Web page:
Sunday, April 30, 2000

Gore may come courting Ohio


Women wield much influence

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        If you are a middle-class working woman with children and you live in Ohio, you may find Al Gore on your doorstep this fall.

        He may even offer to pick up the kids at soccer practice. Take the dog to the vet. Pick up the dry cleaning.

        Whatever you want, you got it.

        And even if he doesn't, rest assured that the vice president and Democratic presidential nominee will have zeroed in on you in other ways, because he wants — nay, must have — your vote this fall if he hopes to spray down the Oval Office with Lysol next January and haul in his own stuff.

        And why will Mr. Gore be so hell-bent on winning you over this fall?

        Well, you may already be a force to be reckoned with in the PTO at the neighborhood grade school, but, this fall, you (individually and collectively) will wield enormous clout.

        You just might get to make the call on who the next president of the United States will be.

        Al Gore knows two things well, as does his Republican opponent, George W. Bush: that Ohio may well be a make-or-break state, and that women voters will hold the key.

        One very significant factor in Bill Clinton winning the White House in 1992 and bringing along his friend Al was that Ohio jumped that year from the Republican to the Democratic column.

        Jimmy Carter just barely won the Buckeye State over Gerald Ford in 1976, but Ronald Reagan grabbed it back four years later, then romped over Walter Mondale in 1984 and passed Ohio on to his vice president, George Bush, in 1988.

        No Republican has ever been elected president without winning Ohio, so when George Bush lost Ohio by a small margin to Mr. Clinton in 1992, the ball game was over.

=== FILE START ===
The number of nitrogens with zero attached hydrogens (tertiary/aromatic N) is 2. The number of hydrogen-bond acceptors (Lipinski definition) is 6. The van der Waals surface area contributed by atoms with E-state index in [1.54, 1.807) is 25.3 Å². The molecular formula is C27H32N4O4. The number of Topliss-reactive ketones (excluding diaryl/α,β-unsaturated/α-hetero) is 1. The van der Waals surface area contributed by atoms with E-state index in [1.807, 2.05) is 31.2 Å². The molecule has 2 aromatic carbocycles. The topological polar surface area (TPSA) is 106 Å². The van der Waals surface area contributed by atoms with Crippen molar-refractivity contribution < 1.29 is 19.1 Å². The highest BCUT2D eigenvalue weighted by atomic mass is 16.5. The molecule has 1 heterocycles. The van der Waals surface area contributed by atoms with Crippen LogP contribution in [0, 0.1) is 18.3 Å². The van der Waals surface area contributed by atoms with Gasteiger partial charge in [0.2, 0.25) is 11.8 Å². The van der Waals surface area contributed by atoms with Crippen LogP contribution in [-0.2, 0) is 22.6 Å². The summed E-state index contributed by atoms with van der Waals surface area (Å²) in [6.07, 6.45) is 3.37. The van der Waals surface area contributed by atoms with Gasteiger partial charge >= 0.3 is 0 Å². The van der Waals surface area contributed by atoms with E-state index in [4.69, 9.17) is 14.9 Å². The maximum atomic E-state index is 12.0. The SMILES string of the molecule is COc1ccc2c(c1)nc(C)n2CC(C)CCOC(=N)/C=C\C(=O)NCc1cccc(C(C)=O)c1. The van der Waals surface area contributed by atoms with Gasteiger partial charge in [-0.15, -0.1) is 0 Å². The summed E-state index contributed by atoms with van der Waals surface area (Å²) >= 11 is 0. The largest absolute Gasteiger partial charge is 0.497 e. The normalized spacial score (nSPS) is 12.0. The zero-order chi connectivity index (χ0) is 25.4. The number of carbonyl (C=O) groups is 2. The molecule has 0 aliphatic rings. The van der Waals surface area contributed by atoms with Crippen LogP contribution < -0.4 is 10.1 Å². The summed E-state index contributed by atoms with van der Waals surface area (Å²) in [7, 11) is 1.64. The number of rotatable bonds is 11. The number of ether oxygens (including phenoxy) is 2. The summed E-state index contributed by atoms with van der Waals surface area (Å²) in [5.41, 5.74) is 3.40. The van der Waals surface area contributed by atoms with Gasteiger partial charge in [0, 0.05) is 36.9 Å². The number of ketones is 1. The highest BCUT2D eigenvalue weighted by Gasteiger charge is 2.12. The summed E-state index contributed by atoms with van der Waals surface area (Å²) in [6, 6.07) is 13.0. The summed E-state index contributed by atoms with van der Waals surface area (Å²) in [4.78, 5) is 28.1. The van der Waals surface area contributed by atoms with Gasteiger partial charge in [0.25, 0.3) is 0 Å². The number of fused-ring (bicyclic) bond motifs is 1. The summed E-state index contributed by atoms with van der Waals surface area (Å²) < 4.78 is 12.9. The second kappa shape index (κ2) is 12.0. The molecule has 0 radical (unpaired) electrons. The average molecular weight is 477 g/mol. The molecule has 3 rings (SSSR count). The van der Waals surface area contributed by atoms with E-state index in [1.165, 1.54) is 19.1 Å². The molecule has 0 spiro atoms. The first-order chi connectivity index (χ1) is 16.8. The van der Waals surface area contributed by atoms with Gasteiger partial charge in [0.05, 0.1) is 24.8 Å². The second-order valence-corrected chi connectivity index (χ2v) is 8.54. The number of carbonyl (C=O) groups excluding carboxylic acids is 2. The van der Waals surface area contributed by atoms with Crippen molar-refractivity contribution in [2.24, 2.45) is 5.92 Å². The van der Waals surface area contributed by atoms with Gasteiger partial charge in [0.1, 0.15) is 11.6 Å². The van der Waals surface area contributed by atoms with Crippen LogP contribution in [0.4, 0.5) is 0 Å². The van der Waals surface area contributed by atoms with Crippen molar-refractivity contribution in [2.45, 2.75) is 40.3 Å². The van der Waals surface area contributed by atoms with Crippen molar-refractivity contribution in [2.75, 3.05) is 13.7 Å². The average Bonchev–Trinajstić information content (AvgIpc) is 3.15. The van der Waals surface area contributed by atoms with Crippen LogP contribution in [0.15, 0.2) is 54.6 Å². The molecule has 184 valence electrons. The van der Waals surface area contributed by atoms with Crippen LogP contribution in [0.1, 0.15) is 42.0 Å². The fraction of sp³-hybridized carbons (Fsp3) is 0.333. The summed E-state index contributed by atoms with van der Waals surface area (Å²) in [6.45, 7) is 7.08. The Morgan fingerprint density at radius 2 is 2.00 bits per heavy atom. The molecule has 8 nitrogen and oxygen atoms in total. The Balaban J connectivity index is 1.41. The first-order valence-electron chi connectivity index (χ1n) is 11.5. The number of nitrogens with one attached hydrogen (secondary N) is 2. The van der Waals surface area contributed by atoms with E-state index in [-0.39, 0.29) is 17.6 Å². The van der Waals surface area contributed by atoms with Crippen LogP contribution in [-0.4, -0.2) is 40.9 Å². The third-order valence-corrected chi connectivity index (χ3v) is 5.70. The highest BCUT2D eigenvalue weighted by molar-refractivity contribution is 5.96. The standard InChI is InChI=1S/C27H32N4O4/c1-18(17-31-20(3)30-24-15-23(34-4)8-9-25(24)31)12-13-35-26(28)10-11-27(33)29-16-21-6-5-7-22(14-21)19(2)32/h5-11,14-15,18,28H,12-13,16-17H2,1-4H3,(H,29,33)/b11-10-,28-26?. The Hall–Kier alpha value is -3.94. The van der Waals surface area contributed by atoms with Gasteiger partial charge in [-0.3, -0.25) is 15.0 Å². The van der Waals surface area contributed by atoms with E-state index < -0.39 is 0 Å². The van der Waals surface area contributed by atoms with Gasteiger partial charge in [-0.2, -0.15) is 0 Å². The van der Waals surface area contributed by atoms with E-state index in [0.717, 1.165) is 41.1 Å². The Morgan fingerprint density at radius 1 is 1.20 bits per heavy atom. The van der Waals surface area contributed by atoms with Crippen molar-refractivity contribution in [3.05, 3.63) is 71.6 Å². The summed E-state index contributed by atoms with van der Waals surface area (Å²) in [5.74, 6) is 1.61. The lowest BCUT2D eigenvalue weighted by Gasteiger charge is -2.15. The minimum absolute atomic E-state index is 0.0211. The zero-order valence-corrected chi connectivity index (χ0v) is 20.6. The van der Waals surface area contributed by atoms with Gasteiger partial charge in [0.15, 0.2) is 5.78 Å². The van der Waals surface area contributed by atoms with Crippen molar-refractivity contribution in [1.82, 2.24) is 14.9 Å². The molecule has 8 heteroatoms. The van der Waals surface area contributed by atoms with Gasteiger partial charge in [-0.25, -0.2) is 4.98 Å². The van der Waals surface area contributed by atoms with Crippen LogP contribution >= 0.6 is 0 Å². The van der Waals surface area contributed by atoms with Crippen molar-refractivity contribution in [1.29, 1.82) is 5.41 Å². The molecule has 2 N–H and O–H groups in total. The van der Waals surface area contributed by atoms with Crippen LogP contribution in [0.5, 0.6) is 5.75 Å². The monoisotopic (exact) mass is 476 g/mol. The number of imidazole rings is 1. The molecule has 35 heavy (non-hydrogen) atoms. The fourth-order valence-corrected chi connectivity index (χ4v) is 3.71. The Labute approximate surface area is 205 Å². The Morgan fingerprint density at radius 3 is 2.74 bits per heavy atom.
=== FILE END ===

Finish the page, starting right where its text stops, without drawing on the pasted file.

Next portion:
The principal reason Mr. Clinton owned Ohio's electoral votes two elections in a row was that women voted for him.

        The conventional wisdom is that Mr. Clinton won women's votes because he talked about issues they cared about — education, the environment, protecting kids' from gun violence, Social Security and Medicare. The Republican candidates didn't.

        Women made Bill Clinton president, particularly Ohio women.

        But now comes a new Ohio Poll, conducted by the University of Cincinnati's Institute for Policy Research between April 5 and 22, showing Mr. Bush with 51 percent support from likely Ohio voters and Mr. Gore with 42 percent.

        But, the Ohio Poll said, the race among women voters in Ohio is nearly dead even — 47 percent for Mr. Bush and 46 percent for Mr. Gore. African-American women are solidly behind Mr. Gore. But among white women in Ohio, the numbers are even worse — Mr. Gore takes only 42 percent compared with 51 percent for Mr. Bush, an exact match of the statewide numbers.

        Democratic Party leaders in Washington and Columbus know that if these numbers showing Mr. Bush ahead among women voters do not flip-flop between now and Nov. 7, Mr. Gore can kiss Ohio and its 21 electoral votes goodbye.

        And, perhaps, the presidency as well.

        Women of Ohio, if you have a flat tire on the interstate, get out the cell phone and call Al Gore. He'll be there in a flash.

        Howard Wilkinson covers politics. He can be reached at 768-8388 or at hwilkinson@enquirer.com.